Sunday, January 23, 2011

EXPANSION OF WORK




Building the Bull River Road. Mandy Maynard (woman in center), S. S. Brown(teamster) and Charlie Maynard (with dark horse) are in this scene. Courtesy 'Granny' and Pauline Gordon collection.
As winter yielded to spring and snow melted under pelting March rains many of the settlers in western Sanders County congratulated themselves on having survived their first wilderness winter in 1906. The Anderson brothers were finishing their boom across the river to enable those having posts and poles coming down the river to take them out without rafting."1.

Thomas Evans was fencing the south half of his ranch for pasture and all ranchers in the vicinity of Noxon were engaged in clearing and cultivating. It was the first year that so much of this kind of work was being done in the mountains of northwestern Montana.

In July the Commissioners, being also the Board of Equalization, began increasing assessments: Including horses, wagons, harnesses, buildings and household equipment. Improvements and taxes included grain land, carriages, musical instruments, machinery and vehicles, stock (cattle at $45 for 25 head; range horses at $5 each). J. P. Colligan and R. H. Chapel, Heron, were listed on real estate improvements.

At Noxon:
  • John Erickson, improvement on real estate, $50.
  • Wm. Foster, $25.
  • Gutherie and Tooey Bros, Noxon, were increased from $4,950 to $10,000. After explanation from their representatives, the $10,000 valuation was reduced to $6,250, increasing their assessment in the sum of $1,300.
  • Montana Lumber Company was assessed for adding 500 acres of stump land at $2.50 per acre ($l,250) and 140 acres of lst class timber at $6 per acre ($840.) This was down from the original assessment of $1,280.
  • Joe Wagner of Noxon also was upped $50 on his real estate.
  • Railroad land was valued at $1 per acre. An assessment for $24.55 for NPRR land was removed.
Fur trapping remained an important means of providing cash income for many of the settlers. Cliff Weare once had a time killing a black bear in a trap with the only thing at hand - a double bitted axe. The first whack he took, he hit the bear in the head with the flat of the axe. That didn't kill him. Before the job was done the bear had sunk its teeth into the birch tree and pulled great slivers out of it.

(insert picture)
Caption: A sled of logs, logger Jess Beason, his wife, Mary, their daughter, Nora, and a friend. Courtesy Clayton Bauer collection.

Three carloads of elk were shipped in from Lewistown, Montana and Yellowstone National Park. They were unloaded at Woodland, above Thompson Falls, and then released into the mountains. Jim McGowan took up a collection to pay the freight on them.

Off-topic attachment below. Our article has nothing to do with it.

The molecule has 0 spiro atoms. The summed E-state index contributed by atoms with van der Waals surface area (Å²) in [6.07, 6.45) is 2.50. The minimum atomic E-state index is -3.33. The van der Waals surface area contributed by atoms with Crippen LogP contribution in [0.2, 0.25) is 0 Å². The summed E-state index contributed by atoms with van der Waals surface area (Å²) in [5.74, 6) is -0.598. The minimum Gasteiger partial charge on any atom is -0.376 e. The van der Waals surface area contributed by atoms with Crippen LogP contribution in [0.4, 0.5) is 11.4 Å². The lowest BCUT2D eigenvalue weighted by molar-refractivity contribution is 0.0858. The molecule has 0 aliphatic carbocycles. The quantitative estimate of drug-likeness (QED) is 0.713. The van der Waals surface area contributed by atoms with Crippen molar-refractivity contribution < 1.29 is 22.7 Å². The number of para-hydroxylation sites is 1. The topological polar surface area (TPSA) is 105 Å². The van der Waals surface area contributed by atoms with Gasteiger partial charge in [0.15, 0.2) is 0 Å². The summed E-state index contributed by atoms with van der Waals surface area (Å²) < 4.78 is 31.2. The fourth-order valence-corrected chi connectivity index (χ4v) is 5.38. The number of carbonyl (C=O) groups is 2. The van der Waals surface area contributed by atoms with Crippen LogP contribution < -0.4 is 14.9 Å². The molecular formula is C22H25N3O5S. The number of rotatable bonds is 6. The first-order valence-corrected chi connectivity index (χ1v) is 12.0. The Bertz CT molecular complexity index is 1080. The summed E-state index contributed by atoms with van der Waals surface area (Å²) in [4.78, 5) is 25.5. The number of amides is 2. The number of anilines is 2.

Swan Swanson, the lanky, blond Scandinavian, attempted to improve the beaver population at White Pine in 1907 by importing beaver from Michigan. Swan was another of the determined men of the valley who were making this wilderness frontier a more secure place to live; a place to raise a family and grow to a contented old age.
"I thought they were darker but these [beaver] here are just as dark," he said. "They cost $300. It cost $125 each to freight them in. You had to have tanks; beaver can't go to the toilet unless he has water. I had them several years then I accidentally killed the female. I accidentally trapped her in a live trap and the flood came up on the creek that night and drowned her. I never got track of the old fella."
Lumbermen meetings were being held in Missoula in January of 1907. The men were asking for an increase in the scale of wages because of a recent rise in lumber prices. The matter was to be laid before J. R. Toole, President of the Blackfoot Milling Company, Ed Donlan, who had extensive lumber holdings in Sanders County, and C. H. Richardson, who represented the Clark interest in the area.

Wages finally agreed on provided the following monthly wages:
  • $135 to sawyers and filers
  • $90 for engineers
  • $80 for blacksmith, scaler, bookkeeper and pole chute foreman
  • $70 to setters and firemen
  • $65 for lumber graders and cooks serving 20 men, ($80 for 21 or more men)
  • $55 to carriage riders, turn down men, edgermen, cutoff men, teamsters in logging camps (4 horses), loaders and deckers, saw filers in the woods and blacksmith helper
  • $45 for tail sawyers and common laborers.
  • Nine hours constituted a river driver's day; his pay, $3.50 a day with overtime at 40 cents an hour. Board and room were deducted from the wages.
In December Jim McGowan and James Ferguson, lumbermen in the employ of John McGill, who was cutting timber for the Potter Lane Lumber Company, were walking down the railroad track returning to their camp from Heron where they spent the evening when they were struck by Northern Pacific's Number 2 freight train. Each had their right leg cut off and McGowan's head was terribly crushed.

They were removed to the hospital in Sandpoint where McGowan later died, the county paying the tab for both. Two or three men were killed in the same spot in a similar manner.